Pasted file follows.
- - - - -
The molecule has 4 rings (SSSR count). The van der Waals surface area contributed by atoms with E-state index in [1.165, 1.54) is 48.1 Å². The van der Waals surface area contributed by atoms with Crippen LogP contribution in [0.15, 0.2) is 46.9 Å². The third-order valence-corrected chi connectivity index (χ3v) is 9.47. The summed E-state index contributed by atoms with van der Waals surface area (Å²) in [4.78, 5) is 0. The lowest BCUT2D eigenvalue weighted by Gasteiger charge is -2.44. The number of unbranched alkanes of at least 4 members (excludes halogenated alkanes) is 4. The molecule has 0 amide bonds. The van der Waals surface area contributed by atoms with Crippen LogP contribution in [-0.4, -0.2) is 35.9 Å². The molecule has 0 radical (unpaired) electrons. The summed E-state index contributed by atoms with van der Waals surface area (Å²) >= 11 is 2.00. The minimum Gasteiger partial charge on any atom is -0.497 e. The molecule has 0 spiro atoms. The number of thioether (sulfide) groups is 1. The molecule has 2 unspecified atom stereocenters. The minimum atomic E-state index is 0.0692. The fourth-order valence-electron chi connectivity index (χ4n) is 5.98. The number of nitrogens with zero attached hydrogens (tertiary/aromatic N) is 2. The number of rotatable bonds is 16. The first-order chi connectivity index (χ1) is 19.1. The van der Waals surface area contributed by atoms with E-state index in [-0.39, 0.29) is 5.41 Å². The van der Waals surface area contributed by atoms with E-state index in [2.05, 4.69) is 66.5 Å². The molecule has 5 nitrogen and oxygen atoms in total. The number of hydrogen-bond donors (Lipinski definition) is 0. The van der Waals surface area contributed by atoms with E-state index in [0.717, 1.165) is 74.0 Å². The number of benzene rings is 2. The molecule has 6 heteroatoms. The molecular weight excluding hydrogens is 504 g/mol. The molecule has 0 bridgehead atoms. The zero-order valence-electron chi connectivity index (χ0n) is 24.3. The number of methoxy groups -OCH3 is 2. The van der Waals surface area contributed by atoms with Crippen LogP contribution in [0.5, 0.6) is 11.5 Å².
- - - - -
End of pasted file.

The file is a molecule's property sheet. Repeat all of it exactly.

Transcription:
The molecule has 4 rings (SSSR count). The van der Waals surface area contributed by atoms with E-state index in [1.165, 1.54) is 48.1 Å². The van der Waals surface area contributed by atoms with Crippen LogP contribution in [0.15, 0.2) is 46.9 Å². The third-order valence-corrected chi connectivity index (χ3v) is 9.47. The summed E-state index contributed by atoms with van der Waals surface area (Å²) in [4.78, 5) is 0. The lowest BCUT2D eigenvalue weighted by Gasteiger charge is -2.44. The number of unbranched alkanes of at least 4 members (excludes halogenated alkanes) is 4. The molecule has 0 amide bonds. The van der Waals surface area contributed by atoms with Crippen LogP contribution in [-0.4, -0.2) is 35.9 Å². The molecule has 0 radical (unpaired) electrons. The summed E-state index contributed by atoms with van der Waals surface area (Å²) >= 11 is 2.00. The minimum Gasteiger partial charge on any atom is -0.497 e. The molecule has 0 spiro atoms. The number of thioether (sulfide) groups is 1. The molecule has 2 unspecified atom stereocenters. The minimum atomic E-state index is 0.0692. The fourth-order valence-electron chi connectivity index (χ4n) is 5.98. The number of nitrogens with zero attached hydrogens (tertiary/aromatic N) is 2. The number of rotatable bonds is 16. The first-order chi connectivity index (χ1) is 19.1. The van der Waals surface area contributed by atoms with E-state index in [-0.39, 0.29) is 5.41 Å². The van der Waals surface area contributed by atoms with E-state index in [2.05, 4.69) is 66.5 Å². The molecule has 5 nitrogen and oxygen atoms in total. The number of hydrogen-bond donors (Lipinski definition) is 0. The van der Waals surface area contributed by atoms with E-state index in [0.717, 1.165) is 74.0 Å². The number of benzene rings is 2. The molecule has 6 heteroatoms. The molecular weight excluding hydrogens is 504 g/mol. The molecule has 0 bridgehead atoms. The zero-order valence-electron chi connectivity index (χ0n) is 24.3. The number of methoxy groups -OCH3 is 2. The van der Waals surface area contributed by atoms with Crippen LogP contribution in [0.5, 0.6) is 11.5 Å².